5 Digital Citizenship Resources for Parents 

1) Common Sense Widget for Families

Want live, updated information regarding digital citizenship on your website? You can give parents easy access to advice on parenting in the digital age by adding the Common Classroom blog for educators and the Making Sense blog for families to your school’s or district’s site.
Produced in partnership with Digital Awareness UK this video series is designed to help parents keep their children safe online. It consists of six short films for parents, six matching films for children as well as downloadable online safety fact sheets. The resources are designed to encourage and support open discussions in families about how to enjoy the online environment while staying safe.
Practical advice for parents from NetSmartz on some common sense ideas for keeping kids safe online.

4) Online Safety for Families

Wired Safety provides advice for keeping young people safe online at various ages from age 8 and under through the teenage years.

5) District Guidelines and Responsibilities

New York City schools created guidelines and outlined responsible internet use with students, staff and families which you can view at the links below.
  • Social Media Guidelines - NYC
    These are the student guidelines schools share with parents. There are also guides for parents, infographics, and an activity book that go along with the guidelines.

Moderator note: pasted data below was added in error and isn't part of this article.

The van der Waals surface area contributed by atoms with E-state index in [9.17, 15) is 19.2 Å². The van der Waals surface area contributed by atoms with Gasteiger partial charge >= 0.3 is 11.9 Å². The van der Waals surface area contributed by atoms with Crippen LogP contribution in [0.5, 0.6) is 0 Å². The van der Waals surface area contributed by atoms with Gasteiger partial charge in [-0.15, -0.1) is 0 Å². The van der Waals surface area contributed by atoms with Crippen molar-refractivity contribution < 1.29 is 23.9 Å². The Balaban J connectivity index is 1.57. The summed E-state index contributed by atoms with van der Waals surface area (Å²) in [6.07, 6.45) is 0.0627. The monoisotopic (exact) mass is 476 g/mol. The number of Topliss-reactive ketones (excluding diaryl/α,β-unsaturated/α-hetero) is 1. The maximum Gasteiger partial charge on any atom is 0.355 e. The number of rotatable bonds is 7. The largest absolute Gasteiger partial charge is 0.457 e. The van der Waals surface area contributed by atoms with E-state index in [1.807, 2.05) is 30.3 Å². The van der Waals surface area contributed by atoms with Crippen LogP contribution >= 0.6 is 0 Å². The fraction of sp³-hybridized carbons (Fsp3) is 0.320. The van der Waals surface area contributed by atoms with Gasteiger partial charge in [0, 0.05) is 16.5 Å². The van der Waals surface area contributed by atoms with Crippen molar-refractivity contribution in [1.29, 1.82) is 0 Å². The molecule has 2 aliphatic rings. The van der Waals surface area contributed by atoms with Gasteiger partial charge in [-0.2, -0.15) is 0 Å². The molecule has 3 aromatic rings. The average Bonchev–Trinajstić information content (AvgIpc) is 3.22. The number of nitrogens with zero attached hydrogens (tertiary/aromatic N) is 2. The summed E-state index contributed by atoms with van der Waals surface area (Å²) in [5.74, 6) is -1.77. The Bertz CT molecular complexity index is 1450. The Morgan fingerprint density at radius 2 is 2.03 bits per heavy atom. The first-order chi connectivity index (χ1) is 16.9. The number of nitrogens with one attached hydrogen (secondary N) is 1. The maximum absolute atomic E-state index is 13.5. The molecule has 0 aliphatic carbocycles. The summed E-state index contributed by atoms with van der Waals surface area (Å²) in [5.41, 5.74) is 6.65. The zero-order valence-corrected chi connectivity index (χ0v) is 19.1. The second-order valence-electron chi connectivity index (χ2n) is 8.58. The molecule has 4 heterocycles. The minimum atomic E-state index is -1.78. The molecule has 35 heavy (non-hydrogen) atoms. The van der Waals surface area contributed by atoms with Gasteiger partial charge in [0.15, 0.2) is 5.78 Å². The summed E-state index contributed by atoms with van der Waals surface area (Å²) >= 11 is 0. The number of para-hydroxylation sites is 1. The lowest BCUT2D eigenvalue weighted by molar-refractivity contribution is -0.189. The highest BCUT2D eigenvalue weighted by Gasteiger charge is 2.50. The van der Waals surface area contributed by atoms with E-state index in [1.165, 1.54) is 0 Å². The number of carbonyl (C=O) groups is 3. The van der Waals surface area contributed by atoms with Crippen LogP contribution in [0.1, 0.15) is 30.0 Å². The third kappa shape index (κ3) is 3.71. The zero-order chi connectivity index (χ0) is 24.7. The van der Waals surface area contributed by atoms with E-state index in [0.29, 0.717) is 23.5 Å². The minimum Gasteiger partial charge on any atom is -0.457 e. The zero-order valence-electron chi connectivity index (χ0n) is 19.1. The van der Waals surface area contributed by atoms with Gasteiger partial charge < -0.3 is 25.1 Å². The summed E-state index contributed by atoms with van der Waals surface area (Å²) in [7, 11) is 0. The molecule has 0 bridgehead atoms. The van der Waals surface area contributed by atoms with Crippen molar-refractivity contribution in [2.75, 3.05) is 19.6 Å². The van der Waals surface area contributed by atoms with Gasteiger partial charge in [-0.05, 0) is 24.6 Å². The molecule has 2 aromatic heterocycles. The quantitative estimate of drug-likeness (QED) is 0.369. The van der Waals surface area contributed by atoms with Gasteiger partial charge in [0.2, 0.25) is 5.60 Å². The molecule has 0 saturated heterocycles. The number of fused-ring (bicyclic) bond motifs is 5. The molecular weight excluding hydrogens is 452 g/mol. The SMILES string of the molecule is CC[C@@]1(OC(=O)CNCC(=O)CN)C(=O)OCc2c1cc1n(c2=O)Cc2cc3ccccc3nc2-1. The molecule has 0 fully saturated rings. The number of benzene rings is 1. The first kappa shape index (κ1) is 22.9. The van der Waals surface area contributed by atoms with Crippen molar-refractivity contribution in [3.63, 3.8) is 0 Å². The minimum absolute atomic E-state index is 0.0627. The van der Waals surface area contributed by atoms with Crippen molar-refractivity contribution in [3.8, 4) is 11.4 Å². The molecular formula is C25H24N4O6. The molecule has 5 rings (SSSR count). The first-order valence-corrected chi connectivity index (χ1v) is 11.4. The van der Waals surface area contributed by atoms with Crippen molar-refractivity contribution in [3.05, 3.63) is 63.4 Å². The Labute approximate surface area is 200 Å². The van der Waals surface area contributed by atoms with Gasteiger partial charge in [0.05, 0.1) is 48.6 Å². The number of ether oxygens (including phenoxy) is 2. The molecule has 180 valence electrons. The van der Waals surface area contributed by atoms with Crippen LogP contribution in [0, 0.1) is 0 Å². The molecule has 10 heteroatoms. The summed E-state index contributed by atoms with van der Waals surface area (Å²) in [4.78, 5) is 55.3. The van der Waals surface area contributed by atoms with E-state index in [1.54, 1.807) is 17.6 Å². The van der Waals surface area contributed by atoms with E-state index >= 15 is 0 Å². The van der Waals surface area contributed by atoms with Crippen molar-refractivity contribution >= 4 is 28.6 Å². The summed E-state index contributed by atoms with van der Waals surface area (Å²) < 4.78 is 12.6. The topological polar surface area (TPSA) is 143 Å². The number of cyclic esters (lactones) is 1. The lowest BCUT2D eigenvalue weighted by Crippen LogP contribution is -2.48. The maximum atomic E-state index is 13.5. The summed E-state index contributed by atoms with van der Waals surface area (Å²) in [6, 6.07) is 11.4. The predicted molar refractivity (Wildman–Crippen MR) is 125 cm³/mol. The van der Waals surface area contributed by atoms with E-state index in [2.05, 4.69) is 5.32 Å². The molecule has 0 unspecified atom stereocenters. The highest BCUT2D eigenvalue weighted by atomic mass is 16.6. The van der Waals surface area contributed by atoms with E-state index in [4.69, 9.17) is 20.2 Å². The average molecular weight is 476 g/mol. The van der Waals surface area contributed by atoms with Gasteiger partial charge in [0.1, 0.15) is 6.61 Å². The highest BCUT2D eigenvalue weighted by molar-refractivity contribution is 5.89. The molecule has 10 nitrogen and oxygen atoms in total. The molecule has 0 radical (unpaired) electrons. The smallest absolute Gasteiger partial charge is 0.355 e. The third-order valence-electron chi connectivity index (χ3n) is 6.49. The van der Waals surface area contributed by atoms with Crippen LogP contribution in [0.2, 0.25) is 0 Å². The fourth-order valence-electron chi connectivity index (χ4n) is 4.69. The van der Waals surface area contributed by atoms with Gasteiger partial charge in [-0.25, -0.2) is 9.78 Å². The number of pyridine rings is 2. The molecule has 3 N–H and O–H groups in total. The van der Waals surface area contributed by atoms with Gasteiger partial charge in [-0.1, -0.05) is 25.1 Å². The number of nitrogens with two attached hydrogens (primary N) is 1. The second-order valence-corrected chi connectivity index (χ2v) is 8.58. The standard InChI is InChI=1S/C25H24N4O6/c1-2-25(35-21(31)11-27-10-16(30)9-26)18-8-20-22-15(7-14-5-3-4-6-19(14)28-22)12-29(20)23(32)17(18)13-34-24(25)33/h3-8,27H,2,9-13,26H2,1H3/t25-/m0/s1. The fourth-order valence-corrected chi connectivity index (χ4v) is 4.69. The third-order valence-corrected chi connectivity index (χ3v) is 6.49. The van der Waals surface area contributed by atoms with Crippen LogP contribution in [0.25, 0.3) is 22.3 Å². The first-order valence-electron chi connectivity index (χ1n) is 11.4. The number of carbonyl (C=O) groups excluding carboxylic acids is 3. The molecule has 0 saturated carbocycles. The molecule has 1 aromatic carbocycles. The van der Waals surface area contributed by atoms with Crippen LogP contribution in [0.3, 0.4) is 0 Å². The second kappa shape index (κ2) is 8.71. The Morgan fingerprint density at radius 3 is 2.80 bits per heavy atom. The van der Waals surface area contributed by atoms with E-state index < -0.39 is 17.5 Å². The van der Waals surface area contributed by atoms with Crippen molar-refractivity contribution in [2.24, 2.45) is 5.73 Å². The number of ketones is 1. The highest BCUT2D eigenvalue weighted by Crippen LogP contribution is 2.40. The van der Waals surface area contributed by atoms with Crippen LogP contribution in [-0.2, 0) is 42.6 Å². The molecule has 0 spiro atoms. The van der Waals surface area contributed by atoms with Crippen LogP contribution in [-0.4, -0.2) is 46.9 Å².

• Digital Citizenship Responsibilities - NYC
    New York City Schools educators created plain language guidance to advice for supporting good digital citizenship with students and infographics to accompany this advice.

Your Turn

What do you think? What has your experience been with supporting parents in being safe online? Are these resources you feel would be helpful for the families of your students? Have you tried any of these resources? What did you think? Anything missing? 

Thursday, March 1, 2018

#NYCSchoolsTechChat: School Safety Tonight at 7 p.m.

During this month's #NYCSchoolsTechChat we will address ways to increase school safety. #NYCSchoolTech teacher Eileen Lennon moderates with me throwing in my two cents. 
You can prepare for the conversation by thinking about answers to these questions:

Q1 What approaches are you using to keep you and your students safe at school? #NYCSchoolsTechChat

Q2 You have to Maslow before you Bloom. How are you ensuring your students feel a sense of love and belonging in your classroom? #NYCSchoolsTechChat

Q3 What are schoolwide approaches used where you teach to help students who have experienced trauma or are suffering from PTSD? #NYCSchoolsTechChat

Q4 How does class size and class load affect your ability to connect & build relationships with students? How is your school ensuring you have a manageable number of students? #NYCSchoolsTechChat

Q5 How does your school and classroom help families and students feel welcomed and a sense of belonging in the school community? #NYCSchoolsTechChat

Q6 What methods is your school using to combat bullying / cyberbullying? #NYCSchoolsTechChat

Chat details are below:
Date: Thursday, March 1
Time: 7:00 pm
Topic: School Safety
Your Host: @eileen_lennon (@NYCSchools)
Co-Host: @InnovativeEdu (@NYCSchools)

Remember to respond using the hashtag #NYCSchoolsTechChat and include the number of the question you are answering in your response i.e. A1 and your answer.

We hope you can view the chat live, but if you are unable, please visit our archive at You can also participate in the chat at that link or if you have an iPhone download the app at (coming to Android soon).